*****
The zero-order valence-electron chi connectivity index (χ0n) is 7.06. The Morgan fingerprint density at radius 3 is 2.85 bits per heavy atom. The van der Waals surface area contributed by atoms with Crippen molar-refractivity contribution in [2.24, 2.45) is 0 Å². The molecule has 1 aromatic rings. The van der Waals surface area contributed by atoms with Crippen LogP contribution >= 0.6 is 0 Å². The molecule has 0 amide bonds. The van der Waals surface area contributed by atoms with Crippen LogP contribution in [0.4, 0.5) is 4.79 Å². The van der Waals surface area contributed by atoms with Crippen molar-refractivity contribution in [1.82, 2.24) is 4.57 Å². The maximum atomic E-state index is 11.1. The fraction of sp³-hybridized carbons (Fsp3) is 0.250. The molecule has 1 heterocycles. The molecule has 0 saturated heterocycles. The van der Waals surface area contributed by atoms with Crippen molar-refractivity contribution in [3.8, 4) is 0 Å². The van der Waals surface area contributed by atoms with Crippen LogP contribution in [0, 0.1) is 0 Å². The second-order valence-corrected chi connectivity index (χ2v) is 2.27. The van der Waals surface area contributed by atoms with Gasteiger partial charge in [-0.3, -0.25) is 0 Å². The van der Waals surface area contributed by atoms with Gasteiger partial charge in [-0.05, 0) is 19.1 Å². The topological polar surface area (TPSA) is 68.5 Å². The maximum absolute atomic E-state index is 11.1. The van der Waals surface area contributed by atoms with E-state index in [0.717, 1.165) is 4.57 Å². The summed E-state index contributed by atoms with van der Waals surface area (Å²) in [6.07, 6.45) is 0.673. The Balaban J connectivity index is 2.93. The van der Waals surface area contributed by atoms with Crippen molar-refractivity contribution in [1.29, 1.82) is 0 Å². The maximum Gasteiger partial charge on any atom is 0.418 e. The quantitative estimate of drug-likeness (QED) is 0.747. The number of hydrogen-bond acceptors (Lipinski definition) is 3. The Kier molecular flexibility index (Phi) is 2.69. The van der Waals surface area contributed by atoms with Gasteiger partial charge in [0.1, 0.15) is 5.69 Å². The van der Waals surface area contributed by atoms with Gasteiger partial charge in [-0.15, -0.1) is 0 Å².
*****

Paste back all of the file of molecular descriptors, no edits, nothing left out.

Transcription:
The zero-order valence-electron chi connectivity index (χ0n) is 7.06. The Morgan fingerprint density at radius 3 is 2.85 bits per heavy atom. The van der Waals surface area contributed by atoms with Crippen molar-refractivity contribution in [2.24, 2.45) is 0 Å². The molecule has 1 aromatic rings. The van der Waals surface area contributed by atoms with Crippen LogP contribution >= 0.6 is 0 Å². The molecule has 0 amide bonds. The van der Waals surface area contributed by atoms with Crippen LogP contribution in [0.4, 0.5) is 4.79 Å². The van der Waals surface area contributed by atoms with Crippen molar-refractivity contribution in [1.82, 2.24) is 4.57 Å². The maximum atomic E-state index is 11.1. The fraction of sp³-hybridized carbons (Fsp3) is 0.250. The molecule has 1 heterocycles. The molecule has 0 saturated heterocycles. The van der Waals surface area contributed by atoms with Crippen molar-refractivity contribution in [3.8, 4) is 0 Å². The van der Waals surface area contributed by atoms with Crippen LogP contribution in [0, 0.1) is 0 Å². The second-order valence-corrected chi connectivity index (χ2v) is 2.27. The van der Waals surface area contributed by atoms with Gasteiger partial charge in [-0.3, -0.25) is 0 Å². The van der Waals surface area contributed by atoms with Gasteiger partial charge in [-0.05, 0) is 19.1 Å². The topological polar surface area (TPSA) is 68.5 Å². The maximum absolute atomic E-state index is 11.1. The van der Waals surface area contributed by atoms with E-state index in [0.717, 1.165) is 4.57 Å². The summed E-state index contributed by atoms with van der Waals surface area (Å²) in [6.07, 6.45) is 0.673. The Balaban J connectivity index is 2.93. The van der Waals surface area contributed by atoms with Crippen molar-refractivity contribution in [1.29, 1.82) is 0 Å². The maximum Gasteiger partial charge on any atom is 0.418 e. The quantitative estimate of drug-likeness (QED) is 0.747. The number of hydrogen-bond acceptors (Lipinski definition) is 3. The Kier molecular flexibility index (Phi) is 2.69. The van der Waals surface area contributed by atoms with Gasteiger partial charge in [0.1, 0.15) is 5.69 Å². The van der Waals surface area contributed by atoms with Gasteiger partial charge in [-0.15, -0.1) is 0 Å².